are the economy and unemployment, we don't do anything about those because the republicans would filibuster the hell out of any stimulus bill. on the other hand, tricia's point they know the nra will come to get them. they think in the general election 4% of the people care most about this issue, even though 91% of the country disagrees with us, we might not pay a political price for it whereas we know the lobby--the gun lobby will make us pay a price for it. isn't that what is wrong with our structurally with the current democracy. >> of course that's what is wrong with it. weakening that lobby is a very important part of it. but also changing the rules of the senate is a part of it that has to meet that weakening halfway. and when you have these senators who are afraid to vote for something because of the grade they're going to get. max baucus when he said why he didn't vote for it, one word, montana. the nra and the crazy support of max baucus. i'm not going to say it's crazy to support max baucus because they got what they wanted but they're so supportive with money you understand why t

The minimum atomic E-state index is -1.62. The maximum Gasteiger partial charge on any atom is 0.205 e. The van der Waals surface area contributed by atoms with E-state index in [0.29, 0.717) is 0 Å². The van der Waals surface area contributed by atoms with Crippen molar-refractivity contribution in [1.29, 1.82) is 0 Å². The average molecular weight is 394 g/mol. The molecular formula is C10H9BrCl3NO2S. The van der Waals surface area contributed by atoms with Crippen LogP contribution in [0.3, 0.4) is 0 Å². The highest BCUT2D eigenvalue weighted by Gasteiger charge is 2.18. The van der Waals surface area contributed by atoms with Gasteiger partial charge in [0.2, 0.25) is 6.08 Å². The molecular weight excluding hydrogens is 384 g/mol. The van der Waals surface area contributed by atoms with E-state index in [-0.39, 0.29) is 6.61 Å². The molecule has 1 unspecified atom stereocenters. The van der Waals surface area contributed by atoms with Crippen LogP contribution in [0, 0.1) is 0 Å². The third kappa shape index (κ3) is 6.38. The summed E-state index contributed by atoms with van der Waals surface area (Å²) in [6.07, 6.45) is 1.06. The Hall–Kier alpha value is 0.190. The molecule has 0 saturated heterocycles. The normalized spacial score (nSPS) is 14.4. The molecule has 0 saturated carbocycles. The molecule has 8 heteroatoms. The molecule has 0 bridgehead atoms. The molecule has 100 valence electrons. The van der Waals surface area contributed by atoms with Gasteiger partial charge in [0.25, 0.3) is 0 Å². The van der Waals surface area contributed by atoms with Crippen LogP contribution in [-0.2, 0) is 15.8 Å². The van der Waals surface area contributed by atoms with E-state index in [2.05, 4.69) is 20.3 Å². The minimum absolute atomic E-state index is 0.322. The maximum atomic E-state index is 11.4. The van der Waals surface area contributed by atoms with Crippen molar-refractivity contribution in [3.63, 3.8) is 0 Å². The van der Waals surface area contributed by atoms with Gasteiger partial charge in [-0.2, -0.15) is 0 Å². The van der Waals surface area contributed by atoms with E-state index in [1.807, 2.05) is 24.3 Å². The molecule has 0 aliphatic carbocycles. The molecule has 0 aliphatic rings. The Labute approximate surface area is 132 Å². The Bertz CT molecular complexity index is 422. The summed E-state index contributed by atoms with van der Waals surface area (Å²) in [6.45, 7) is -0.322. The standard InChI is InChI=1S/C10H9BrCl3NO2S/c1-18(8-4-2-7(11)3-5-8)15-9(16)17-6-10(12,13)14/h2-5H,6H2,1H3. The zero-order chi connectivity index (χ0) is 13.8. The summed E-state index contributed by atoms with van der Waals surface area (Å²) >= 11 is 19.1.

're saying it does not matter what the size of the economy is, whether we be small or large we all have a moral responsibility to the next generation to do as much as we can. that's why they're moving forward. >> michael: let's take it to the united states. from your international perspective and. >> i wouldn't call it inaction. i would call it inefficient action. i'm congratulating california for having moved forward with a cap and trade program inaugurated this year. california has already moved to pricing carbon, and toward all the different element steps on the way to reduce emissions to meet their own state level target. that is very commendable that california as a state is seeking the leadership role here in the united states. and the federal level, the federal government has regulated a little bit better the standards and what the standards have to be for any new power plants. having said that i think it is no secret that the world as a whole expects the united states to be a true leader on this, and the united states is not yet a true leader. i have heard president obama's many